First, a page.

The equals() method is a method of Object class that is used to check the equality of two objects. HashMap uses equals() method to compares Keys whether they are equal or not.

The equals() method of Object class can be overridden. If we override the equals() method, it is mandatory to override the hashCode() method.

## Put Operation: How put() method of Hashmap works internally in Java?

The put() method of HashMap is used to store the key-value pairs. The syntax of put() method to add key/value pair is as follows:

hashmap.put(key, value);

Let’s take an example where we will insert three (Key, Value) pairs in the HashMap.

HashMap<String, Integer> hmap = new HashMap<>(); hmap.put("John", 20); hmap.put("Harry", 5); hmap.put("Deep", 10);

Let’s understand at which index the key-value pairs will be stored into HashMap.

When we call the put() method to add a key-value pair to hashmap, HashMap calculates a hash value or hash code of key by calling its hashCode() method. HashMap uses that code to calculate the bucket index in which key/value pair will be placed.

The formula for calculating the index of bucket (where n is the size of an array of the bucket) is given below:

Index = hashCode(key) & (n-1);

Suppose the hash code value for “John” is 2657860. Then the index value for “John” is:

Index = 2657860 & (16-1) = 4

The value 4 is the computed index value where the key and value will be store in HashMap.

**Note:**

Since HashMap allows only one null Key, the hash value returned by the hashCode(key) method will be 0 because the hashcode for null is always 0. The 0th bucket location will be used to place key/value pair.

## How is Hash Collision occurred and resolved?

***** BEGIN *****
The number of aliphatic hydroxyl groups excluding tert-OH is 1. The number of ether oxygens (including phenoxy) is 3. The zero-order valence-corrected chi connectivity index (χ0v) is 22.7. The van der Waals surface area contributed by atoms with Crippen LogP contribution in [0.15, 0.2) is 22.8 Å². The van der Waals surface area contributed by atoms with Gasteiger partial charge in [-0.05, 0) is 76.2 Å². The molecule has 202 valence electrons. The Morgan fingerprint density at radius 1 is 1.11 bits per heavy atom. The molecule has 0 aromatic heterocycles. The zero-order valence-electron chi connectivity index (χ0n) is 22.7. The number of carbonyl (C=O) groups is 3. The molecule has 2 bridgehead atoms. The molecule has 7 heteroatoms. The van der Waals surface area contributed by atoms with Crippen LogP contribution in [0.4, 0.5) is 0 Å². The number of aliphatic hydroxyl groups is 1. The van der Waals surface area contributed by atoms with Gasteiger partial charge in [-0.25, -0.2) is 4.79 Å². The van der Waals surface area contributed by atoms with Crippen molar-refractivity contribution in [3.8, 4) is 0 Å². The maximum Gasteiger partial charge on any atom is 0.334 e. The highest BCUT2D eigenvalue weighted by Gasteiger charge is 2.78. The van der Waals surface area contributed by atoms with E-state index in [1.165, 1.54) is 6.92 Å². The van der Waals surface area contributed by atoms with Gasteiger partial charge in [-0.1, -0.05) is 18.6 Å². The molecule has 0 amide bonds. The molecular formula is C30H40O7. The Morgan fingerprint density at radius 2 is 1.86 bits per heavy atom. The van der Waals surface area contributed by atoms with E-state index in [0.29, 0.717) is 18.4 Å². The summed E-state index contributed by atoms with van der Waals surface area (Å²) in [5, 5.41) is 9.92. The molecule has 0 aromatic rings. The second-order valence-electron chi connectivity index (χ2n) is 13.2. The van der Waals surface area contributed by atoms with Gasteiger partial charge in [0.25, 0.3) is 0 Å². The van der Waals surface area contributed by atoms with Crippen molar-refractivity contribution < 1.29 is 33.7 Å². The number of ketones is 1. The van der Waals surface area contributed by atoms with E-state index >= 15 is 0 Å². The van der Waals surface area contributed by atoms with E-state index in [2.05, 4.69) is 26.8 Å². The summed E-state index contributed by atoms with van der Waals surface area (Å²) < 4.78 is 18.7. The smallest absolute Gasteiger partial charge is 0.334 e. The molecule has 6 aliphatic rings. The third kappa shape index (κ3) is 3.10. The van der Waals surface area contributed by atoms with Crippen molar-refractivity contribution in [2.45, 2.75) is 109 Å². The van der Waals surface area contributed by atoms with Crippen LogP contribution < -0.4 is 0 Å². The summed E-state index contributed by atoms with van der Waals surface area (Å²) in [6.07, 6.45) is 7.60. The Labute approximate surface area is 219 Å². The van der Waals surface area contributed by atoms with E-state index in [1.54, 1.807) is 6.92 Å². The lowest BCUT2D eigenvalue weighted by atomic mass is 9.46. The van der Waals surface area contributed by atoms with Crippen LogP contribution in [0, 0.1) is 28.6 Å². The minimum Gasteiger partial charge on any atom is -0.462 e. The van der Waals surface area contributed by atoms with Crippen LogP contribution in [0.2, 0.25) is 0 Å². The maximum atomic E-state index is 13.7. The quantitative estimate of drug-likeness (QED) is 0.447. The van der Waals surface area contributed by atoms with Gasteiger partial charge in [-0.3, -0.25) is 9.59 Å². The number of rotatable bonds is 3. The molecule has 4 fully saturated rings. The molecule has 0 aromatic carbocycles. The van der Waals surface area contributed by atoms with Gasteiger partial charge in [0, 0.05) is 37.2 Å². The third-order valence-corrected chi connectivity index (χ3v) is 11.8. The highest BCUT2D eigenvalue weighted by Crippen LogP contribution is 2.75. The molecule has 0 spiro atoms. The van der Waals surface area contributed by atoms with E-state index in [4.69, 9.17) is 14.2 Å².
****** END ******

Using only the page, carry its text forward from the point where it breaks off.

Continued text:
A hash collision occurs when hashCode() method generates the same index value for two or more keys in the hash table. To overcome this issue, HashMap uses the technique of linked-list.

When hashCode() method produces the same index value for a new Key and the Key that already exists in the hash table, HashMap uses the same bucket index that already contains nodes in the form of a linked-list.

A new node is created at the last of the linked-list and connects this node object to the existing node object through the LinkedList. Hence, both Keys will be stored at the same index value.

When a new value object is inserted with an existing Key, HashMap replaces the old value with the current value related to the Key. To do it, HashMap uses equals() method.

This method check that both Keys are equal or not. If Keys are the same, this method returns true and the value of that node is replaced with the current value.

## How get() method in HashMap works internally in Java?

The get() method in HashMap is used to retrieve the value by its key. If we don’t know the Key, it will not fetch the value. The syntax for calling get() method is as follows:

value = hashmap.get(key);

When the get(K Key) method takes a Key, it calculates the index of bucket using the method mentioned above. Then, that bucket’s List is searched for the given key using equals() method and final result is returned.

## Time Complexity of put() and get() methods

HashMap stores a key-value pair in constant time which is O(1) for insertion and retrieval. But in the worst case, it can be O(n) when all node returns the same hash value and inserted into the same bucket.

The traversal cost of n nodes will be O(n) but after the changes made by Java 1.8 version, it can be maximum of O(log n).

## Concept of Rehashing in Java

**Rehashing** is a process that occurs automatically by HashMap when the number of keys in the map reaches the threshold value. The threshold value is calculated as **threshold** = capacity * (load factor of 0.75).

In this case, a new size of bucket array is created with more capacity and all the existing contents are copied over to it.

For example:

Load Factor: 0.75 Initial Capacity: 16 (Available Capacity initially) Threshold = Load Factor * Available Capacity = 0.75 * 16 = 12

When 13th key-value pair is inserted into the HashMap, HashMap grows its bucket array size to 16*2 = 32.

Now Available capacity: 32 Threshold = Load Factor * Available Capacity = 0.75 * 32 = 24

Next time when 25th key-value pair is inserted into HashMap, HashMap grows its bucket array size to 32*2 = 64 and so on.

In this tutorial, we have discussed internal working of HashMap in Java with the help of examples. Hope that you will have understood how HashMap works in Java internally. In the next tutorial, we will learn LinkedHashMap in Java with some important example programs.

Thanks for reading!!!